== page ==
Is The Consumer-Driven Economy In Need Of A Fundamental Re-Think?
You don’t have to be a statistician to be able to see what is going on with consumer spending- it’s plain to see in retailers’ first quarter results. Let’s compare: Walmart reported that U.S. first quarter comp sales grew 10.0% and Walmart U.S. eCommerce sales grew 74%; on the other hand, in May, Macy’s forecast first-quarter sales to be approximately $3 billion, compared to $5.50 billion a year ago. These kinds of results inevitably remind me of Maslow’s Hierarchy Of Needs (below).
The short version is, when people are worried about putting food on the table, “other stuff” doesn’t matter so much. So, when Macy’s CEO Jeff Gennette says, “we expect business to recover gradually”, I want to ask, “are you sure about that?” Getting through the pandemic shutdown may be on most retailers’ minds, but it may not be enough.
Even before COVID-19 slammed the marketplace, there were already signs that the newest generation of adult consumers (“Millennials”) have very different spending priorities than either Baby Boomers or Generation-Xers. The 2018 Bureau of Labor Statistics Consumer Expenditure report showed that compared to Boomers, Millennials spend 4% more on housing (21.6% vs. 17.6%), almost 2% more on transportation (17.8% vs. 15.9%), and almost two points more on food (14.4% vs. 12.5%). Adding in the fact that in 2018, Millennials had almost 14% less post-tax income than Boomers (half of whom are already retired) have to work with, it all boils to less discretionary spending power.
Millennials also differ from prior generations in that they are generally better educated – and that means (at least in the U.S.) that they are saddled with more debt when they enter the workforce. So, it’s no surprise that they also tend to put off two of the more important life events that trigger greater consumer-spending: marriage and raising a family.
I’m sure you get the gist. Now, let’s add in three events that have shaped the mindset of those born in the 1990’s and into the 2000’s: 9/11, the Great Recession, and (now) the global pandemic. I can’t think of how these events might affect the collective psyche without remembering my parents, both who lived through the Great Depression and World War II. They were quintessentially a “Silent Generation” couple – frugal to their dying day and forever aghast by what they viewed as profligate spending by Baby Boomers (including their own kids).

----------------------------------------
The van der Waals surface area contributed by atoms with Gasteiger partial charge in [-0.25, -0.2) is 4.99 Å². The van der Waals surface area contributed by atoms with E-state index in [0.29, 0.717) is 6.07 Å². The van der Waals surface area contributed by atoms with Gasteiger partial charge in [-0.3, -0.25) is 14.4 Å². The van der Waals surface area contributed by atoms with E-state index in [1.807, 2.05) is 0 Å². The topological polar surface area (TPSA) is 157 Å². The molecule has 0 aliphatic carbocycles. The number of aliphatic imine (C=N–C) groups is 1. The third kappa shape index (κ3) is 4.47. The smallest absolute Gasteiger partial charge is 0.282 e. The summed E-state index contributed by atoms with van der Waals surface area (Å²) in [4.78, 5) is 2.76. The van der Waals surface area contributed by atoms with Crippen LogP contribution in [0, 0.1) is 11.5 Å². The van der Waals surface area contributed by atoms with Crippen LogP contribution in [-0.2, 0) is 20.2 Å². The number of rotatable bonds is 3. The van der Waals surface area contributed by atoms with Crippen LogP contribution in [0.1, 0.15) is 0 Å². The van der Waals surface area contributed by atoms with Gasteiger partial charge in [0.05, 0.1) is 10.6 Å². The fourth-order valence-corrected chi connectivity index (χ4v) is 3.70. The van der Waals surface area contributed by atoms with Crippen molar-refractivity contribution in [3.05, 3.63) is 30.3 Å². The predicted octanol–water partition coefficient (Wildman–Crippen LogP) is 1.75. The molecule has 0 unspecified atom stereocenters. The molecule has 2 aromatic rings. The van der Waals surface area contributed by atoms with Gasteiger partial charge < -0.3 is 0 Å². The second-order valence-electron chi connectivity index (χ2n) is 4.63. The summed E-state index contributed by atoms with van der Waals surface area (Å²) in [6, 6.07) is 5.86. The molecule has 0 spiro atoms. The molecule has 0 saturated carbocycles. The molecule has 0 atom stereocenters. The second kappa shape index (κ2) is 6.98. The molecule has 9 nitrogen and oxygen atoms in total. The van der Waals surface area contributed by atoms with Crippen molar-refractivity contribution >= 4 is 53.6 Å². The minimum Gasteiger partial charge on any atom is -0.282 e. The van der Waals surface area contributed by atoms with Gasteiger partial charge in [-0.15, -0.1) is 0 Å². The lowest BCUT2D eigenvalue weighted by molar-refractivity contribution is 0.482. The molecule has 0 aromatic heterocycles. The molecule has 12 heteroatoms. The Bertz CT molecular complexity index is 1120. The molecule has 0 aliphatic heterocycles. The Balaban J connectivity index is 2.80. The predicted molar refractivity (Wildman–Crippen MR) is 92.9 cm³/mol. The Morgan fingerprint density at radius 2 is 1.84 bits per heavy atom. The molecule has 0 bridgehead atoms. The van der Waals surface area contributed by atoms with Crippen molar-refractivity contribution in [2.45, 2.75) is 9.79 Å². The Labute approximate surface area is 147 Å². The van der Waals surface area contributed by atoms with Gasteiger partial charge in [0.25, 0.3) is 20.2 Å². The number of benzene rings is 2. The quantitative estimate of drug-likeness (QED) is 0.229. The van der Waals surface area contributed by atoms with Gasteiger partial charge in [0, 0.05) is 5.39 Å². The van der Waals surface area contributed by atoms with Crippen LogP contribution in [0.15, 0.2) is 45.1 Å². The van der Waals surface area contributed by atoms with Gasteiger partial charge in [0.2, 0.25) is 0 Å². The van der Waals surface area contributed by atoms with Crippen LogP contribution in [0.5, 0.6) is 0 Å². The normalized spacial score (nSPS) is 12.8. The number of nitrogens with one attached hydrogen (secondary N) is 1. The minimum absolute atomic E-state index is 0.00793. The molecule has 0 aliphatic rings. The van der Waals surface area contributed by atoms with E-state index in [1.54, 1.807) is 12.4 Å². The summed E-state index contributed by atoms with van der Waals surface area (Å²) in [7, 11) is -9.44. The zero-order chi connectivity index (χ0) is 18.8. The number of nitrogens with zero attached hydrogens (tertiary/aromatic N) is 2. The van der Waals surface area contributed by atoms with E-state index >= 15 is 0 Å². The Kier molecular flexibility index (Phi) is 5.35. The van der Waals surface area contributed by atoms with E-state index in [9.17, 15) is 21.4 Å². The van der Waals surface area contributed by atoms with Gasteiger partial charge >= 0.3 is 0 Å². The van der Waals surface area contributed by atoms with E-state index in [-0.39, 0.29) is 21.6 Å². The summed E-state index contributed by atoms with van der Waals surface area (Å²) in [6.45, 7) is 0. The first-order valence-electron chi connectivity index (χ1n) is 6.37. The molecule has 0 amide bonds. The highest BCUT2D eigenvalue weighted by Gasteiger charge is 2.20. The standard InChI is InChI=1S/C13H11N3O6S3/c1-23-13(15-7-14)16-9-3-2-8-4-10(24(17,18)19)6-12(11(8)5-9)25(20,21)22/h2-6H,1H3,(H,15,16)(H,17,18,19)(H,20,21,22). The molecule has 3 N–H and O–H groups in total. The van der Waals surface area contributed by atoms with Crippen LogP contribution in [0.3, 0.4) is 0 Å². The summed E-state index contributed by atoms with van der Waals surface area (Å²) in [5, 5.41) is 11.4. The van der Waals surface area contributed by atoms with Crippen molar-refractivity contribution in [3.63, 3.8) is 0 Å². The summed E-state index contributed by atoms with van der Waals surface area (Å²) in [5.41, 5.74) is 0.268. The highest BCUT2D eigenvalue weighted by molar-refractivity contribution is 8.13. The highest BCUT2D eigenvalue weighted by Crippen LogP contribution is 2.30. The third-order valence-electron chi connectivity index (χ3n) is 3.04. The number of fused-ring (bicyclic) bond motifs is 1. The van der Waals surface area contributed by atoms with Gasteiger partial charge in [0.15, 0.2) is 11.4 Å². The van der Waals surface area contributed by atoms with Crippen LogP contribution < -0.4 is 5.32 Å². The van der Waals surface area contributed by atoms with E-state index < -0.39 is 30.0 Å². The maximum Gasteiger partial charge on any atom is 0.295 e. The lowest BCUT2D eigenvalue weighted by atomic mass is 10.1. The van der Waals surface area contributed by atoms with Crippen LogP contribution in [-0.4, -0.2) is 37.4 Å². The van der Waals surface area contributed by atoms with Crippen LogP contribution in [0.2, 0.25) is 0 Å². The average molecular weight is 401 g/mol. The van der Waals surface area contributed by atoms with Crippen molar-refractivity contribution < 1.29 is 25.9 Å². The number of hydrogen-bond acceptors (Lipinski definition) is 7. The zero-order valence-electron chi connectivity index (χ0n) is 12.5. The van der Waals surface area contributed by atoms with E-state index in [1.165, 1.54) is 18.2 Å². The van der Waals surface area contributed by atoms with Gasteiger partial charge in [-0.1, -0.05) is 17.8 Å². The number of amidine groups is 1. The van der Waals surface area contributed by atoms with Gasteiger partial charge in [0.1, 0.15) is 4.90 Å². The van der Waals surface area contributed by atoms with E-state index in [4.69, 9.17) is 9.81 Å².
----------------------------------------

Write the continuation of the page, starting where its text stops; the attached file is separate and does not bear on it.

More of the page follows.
The question that retailers should be thinking about is, are Millennials (and the generation that follows, Gen-Z) going to be more like Boomers and Gen-Xers, or more like the Silent Generation? Consumer spending now accounts for about 70% of U.S. economic growth compared to about 60% of GDP in 1969. A permanent downturn in consumer willingness or ability to spend could affect the growth rate of the overall economy, and that in turn could result in a slow downward spiral in the the levels of consumer spending that retailers have come to rely on.
So while we’re all thinking about how to change business models to be more resilient to sudden shocks to the market such as the global pandemic, it is probably the time to start having “long view” conversations – looking forward 5 and 10 years from now, if they haven’t already been happening. Dealing with shocks to the system like the pandemic assumes that the marketplace will achieve a “new normal” that uses the pre-pandemic “old normal” as the baseline for post-COVID expectations. But something more fundamental may be happening here, a basic change in how much we consume. The COVID-induced shopping behaviors of the last four months could end up being the new baseline for the “next normal”. That’s worth thinking about.